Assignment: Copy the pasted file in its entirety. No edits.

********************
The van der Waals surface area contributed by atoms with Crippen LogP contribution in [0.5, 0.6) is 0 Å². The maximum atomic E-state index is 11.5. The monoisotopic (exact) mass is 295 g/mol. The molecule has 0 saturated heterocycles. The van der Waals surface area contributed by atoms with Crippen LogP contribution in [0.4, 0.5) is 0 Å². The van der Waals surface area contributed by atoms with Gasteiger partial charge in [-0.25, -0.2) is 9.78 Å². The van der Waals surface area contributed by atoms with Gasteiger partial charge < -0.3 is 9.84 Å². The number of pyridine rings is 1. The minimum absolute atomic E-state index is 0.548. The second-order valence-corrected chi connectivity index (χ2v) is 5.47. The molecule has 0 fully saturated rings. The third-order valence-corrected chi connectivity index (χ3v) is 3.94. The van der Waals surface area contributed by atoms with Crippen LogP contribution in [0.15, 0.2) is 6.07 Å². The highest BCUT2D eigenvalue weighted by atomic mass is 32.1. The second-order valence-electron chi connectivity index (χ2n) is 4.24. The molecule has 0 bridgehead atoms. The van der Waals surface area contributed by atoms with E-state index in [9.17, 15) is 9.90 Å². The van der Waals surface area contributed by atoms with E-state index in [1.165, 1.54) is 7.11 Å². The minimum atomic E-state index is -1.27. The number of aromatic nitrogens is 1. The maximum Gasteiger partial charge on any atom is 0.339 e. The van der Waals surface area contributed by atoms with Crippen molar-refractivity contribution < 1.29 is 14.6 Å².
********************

The van der Waals surface area contributed by atoms with Crippen LogP contribution in [0.5, 0.6) is 0 Å². The maximum atomic E-state index is 11.5. The monoisotopic (exact) mass is 295 g/mol. The molecule has 0 saturated heterocycles. The van der Waals surface area contributed by atoms with Crippen LogP contribution in [0.4, 0.5) is 0 Å². The van der Waals surface area contributed by atoms with Gasteiger partial charge in [-0.25, -0.2) is 9.78 Å². The van der Waals surface area contributed by atoms with Gasteiger partial charge < -0.3 is 9.84 Å². The number of pyridine rings is 1. The minimum absolute atomic E-state index is 0.548. The second-order valence-corrected chi connectivity index (χ2v) is 5.47. The molecule has 0 fully saturated rings. The third-order valence-corrected chi connectivity index (χ3v) is 3.94. The van der Waals surface area contributed by atoms with Crippen LogP contribution in [0.15, 0.2) is 6.07 Å². The highest BCUT2D eigenvalue weighted by atomic mass is 32.1. The second-order valence-electron chi connectivity index (χ2n) is 4.24. The molecule has 0 bridgehead atoms. The van der Waals surface area contributed by atoms with E-state index in [9.17, 15) is 9.90 Å². The van der Waals surface area contributed by atoms with E-state index in [1.165, 1.54) is 7.11 Å². The minimum atomic E-state index is -1.27. The number of aromatic nitrogens is 1. The maximum Gasteiger partial charge on any atom is 0.339 e. The van der Waals surface area contributed by atoms with Crippen molar-refractivity contribution < 1.29 is 14.6 Å².